Taxi Mafia Worse Than DC

This would be a taxi in Old San Juan, the capitol of Puerto Rico. Guess how much it is for a ride around their “Zone 1”?

$10. And then it jumps up by $5 at the mystery “zone” lines like in DC.

Its pretty much at least $20 for a Old San Juan to anywhere local trip each way.

The only bonus? Like in DC, longer rides are somewhat cheaper. Across the island is $80 which you can share with as many people that can fit into the van.

5 Comments so far

  1. Mad Cabbie (unregistered) on December 20th, 2006 @ 6:22 pm

    Wayan, there is no mystery zone line in DC if you take a few minutes of your time to educate yourself and be smart where to flag your cab and so on….Check out this website it has all the “Mystery zone line” and fare calculator:,a,1187,q,487966,dctaxiNav,|30625|.asp

    I can’t wait until they put meters in DC cabs and we the drivers start getting paid for sitting in trafic while watching your faces turn red on the rear view mirror looking at the meter clicking….

    Be careful on what you pray for!

    Be well my friend,

    Mad Cabbie.

  2. wayan (unregistered) on December 21st, 2006 @ 10:30 am

    Mad Cabbie,

    I know where the DC Zone lines are because I live here. But it took me months to figure them out in pre-Internet days and now do you really expect tourists or visitors to spend an hour memorizing a website to roll out with taxis?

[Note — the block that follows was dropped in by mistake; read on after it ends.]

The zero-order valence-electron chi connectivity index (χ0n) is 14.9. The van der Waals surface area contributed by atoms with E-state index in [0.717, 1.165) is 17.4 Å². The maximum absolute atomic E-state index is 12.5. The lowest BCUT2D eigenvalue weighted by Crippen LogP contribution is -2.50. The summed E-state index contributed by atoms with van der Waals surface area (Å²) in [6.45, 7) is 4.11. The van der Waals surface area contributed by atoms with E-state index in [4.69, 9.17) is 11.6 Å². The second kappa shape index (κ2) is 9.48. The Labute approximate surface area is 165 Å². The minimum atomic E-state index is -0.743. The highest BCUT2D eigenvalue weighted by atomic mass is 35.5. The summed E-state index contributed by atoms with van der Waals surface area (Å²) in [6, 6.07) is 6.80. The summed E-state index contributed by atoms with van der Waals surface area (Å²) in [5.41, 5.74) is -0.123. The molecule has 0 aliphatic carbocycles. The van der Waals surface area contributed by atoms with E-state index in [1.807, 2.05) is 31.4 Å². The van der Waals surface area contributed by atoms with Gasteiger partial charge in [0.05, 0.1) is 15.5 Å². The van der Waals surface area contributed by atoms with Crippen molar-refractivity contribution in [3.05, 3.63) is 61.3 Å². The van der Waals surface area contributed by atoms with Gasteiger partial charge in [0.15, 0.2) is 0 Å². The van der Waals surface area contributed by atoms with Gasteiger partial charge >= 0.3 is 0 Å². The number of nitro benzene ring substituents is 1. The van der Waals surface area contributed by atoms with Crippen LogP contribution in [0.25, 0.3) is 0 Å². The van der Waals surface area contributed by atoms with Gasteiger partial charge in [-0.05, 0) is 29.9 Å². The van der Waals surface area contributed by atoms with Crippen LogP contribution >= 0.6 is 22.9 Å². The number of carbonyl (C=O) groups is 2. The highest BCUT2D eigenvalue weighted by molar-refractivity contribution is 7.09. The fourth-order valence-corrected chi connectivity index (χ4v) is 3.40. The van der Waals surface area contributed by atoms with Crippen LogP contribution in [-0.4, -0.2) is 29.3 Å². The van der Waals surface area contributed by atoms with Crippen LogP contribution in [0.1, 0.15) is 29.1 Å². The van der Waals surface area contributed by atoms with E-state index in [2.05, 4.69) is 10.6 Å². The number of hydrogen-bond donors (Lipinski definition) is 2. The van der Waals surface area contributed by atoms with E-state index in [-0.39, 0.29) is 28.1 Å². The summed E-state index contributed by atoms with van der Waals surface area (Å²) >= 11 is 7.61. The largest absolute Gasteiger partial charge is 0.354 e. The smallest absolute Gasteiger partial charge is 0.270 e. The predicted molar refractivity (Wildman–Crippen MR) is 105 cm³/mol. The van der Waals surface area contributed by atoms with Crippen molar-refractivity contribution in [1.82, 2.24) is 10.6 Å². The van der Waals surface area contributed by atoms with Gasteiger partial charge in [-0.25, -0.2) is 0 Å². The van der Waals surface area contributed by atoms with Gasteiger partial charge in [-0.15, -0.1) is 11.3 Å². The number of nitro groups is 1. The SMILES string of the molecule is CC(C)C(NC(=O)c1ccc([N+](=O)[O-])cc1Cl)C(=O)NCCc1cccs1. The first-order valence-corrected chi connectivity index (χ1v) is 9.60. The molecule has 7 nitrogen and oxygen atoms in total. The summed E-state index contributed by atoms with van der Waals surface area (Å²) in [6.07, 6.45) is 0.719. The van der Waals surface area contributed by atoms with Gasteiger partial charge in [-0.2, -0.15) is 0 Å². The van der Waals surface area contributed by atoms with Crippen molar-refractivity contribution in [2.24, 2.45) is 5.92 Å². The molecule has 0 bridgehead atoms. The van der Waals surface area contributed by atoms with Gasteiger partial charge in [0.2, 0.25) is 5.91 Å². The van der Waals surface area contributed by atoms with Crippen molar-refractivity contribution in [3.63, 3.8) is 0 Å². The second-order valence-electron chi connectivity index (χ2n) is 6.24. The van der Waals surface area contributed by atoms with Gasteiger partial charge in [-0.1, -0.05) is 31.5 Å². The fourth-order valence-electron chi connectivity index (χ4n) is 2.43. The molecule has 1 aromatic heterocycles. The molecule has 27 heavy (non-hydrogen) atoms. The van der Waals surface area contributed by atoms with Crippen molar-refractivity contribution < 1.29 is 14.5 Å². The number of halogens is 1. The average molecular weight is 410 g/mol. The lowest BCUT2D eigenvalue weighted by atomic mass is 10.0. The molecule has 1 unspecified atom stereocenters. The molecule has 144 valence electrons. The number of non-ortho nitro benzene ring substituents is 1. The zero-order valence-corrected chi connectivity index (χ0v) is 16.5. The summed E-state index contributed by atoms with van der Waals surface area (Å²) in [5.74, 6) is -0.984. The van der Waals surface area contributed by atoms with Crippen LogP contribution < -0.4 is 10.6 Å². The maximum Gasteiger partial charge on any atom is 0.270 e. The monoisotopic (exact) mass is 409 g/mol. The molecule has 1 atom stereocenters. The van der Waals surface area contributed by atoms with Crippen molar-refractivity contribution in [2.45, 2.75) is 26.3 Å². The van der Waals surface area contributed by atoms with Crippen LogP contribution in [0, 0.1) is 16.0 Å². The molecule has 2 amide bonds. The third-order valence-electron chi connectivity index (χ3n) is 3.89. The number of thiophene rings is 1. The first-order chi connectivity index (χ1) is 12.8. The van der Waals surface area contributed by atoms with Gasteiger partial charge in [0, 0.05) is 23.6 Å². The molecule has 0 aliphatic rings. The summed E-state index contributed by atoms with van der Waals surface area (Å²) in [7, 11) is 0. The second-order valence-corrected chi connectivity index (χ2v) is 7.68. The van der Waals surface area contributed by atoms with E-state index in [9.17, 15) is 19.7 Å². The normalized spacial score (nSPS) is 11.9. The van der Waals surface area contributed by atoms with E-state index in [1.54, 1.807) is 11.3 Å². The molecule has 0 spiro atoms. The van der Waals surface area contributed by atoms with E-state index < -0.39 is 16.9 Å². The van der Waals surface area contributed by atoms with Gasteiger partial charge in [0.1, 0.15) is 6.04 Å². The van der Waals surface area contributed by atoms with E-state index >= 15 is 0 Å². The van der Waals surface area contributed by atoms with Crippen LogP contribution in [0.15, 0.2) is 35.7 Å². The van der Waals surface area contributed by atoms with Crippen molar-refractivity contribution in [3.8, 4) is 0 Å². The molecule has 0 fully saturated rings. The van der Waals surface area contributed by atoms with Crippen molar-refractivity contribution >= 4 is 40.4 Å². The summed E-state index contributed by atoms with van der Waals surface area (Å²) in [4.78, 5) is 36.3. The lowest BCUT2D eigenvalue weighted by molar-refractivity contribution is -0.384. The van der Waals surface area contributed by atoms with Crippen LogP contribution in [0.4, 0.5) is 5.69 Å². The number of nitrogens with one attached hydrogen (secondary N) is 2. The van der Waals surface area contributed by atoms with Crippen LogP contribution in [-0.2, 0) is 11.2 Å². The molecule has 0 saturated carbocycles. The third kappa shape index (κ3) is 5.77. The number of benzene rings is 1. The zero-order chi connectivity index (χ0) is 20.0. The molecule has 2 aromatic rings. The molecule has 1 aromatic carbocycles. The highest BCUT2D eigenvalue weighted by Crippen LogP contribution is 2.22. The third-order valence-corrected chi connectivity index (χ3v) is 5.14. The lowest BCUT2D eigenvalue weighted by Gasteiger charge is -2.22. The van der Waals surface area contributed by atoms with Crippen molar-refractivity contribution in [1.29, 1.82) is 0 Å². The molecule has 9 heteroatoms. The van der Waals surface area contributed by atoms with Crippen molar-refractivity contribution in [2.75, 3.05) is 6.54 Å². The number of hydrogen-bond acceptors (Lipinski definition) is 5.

And don’t you dare mention that crap map in taxis. Not even taxi drivers can use that right.

  3. c (unregistered) on December 21st, 2006 @ 10:44 am

    anyone know who to contact about fixing the fare calculator on the website? it says my ride to work is a 2 zone fare, when I know its 1.

  4. Mad Rider (unregistered) on December 21st, 2006 @ 11:59 am
  5. Tiff (unregistered) on December 21st, 2006 @ 12:16 pm

    First of all, I’ve been waiting for the day when we got a DC cabbie in our comments section to mix it up with Wayan. So many warm welcomes, Mad Cabbie. Seriously.

    Secondly, I actually would still prefer a metered system. I was pondering this on a recent trip to Manhattan. Traffic sucked, and it’s not that I enjoyed watching the meter continue to click by as we sat, but since the sign on the back of the seat in front of me explained precisely how the fare for idling time was figured, and since it’s not like the cabbie can ditch me and pick up another fare if my destination takes us through traffic, it seemed fair to me.

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